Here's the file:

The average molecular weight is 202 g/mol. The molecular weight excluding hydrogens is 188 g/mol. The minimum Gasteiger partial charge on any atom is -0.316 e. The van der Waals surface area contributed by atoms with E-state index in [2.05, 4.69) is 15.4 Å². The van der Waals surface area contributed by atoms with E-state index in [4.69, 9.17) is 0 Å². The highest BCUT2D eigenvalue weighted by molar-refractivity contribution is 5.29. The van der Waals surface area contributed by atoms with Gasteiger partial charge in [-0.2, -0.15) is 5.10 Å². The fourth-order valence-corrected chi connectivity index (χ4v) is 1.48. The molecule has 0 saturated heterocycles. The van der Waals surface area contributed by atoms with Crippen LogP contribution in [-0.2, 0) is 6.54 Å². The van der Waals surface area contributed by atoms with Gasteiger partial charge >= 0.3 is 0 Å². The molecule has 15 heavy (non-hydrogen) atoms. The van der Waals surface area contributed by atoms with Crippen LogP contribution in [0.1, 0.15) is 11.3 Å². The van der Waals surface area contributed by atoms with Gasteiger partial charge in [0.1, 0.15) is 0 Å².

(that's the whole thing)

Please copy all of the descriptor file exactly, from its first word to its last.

The average molecular weight is 202 g/mol. The molecular weight excluding hydrogens is 188 g/mol. The minimum Gasteiger partial charge on any atom is -0.316 e. The van der Waals surface area contributed by atoms with E-state index in [2.05, 4.69) is 15.4 Å². The van der Waals surface area contributed by atoms with E-state index in [4.69, 9.17) is 0 Å². The highest BCUT2D eigenvalue weighted by molar-refractivity contribution is 5.29. The van der Waals surface area contributed by atoms with Gasteiger partial charge in [-0.2, -0.15) is 5.10 Å². The fourth-order valence-corrected chi connectivity index (χ4v) is 1.48. The molecule has 0 saturated heterocycles. The van der Waals surface area contributed by atoms with Crippen LogP contribution in [-0.2, 0) is 6.54 Å². The van der Waals surface area contributed by atoms with Gasteiger partial charge >= 0.3 is 0 Å². The molecule has 15 heavy (non-hydrogen) atoms. The van der Waals surface area contributed by atoms with Crippen LogP contribution in [0.1, 0.15) is 11.3 Å². The van der Waals surface area contributed by atoms with Gasteiger partial charge in [0.1, 0.15) is 0 Å².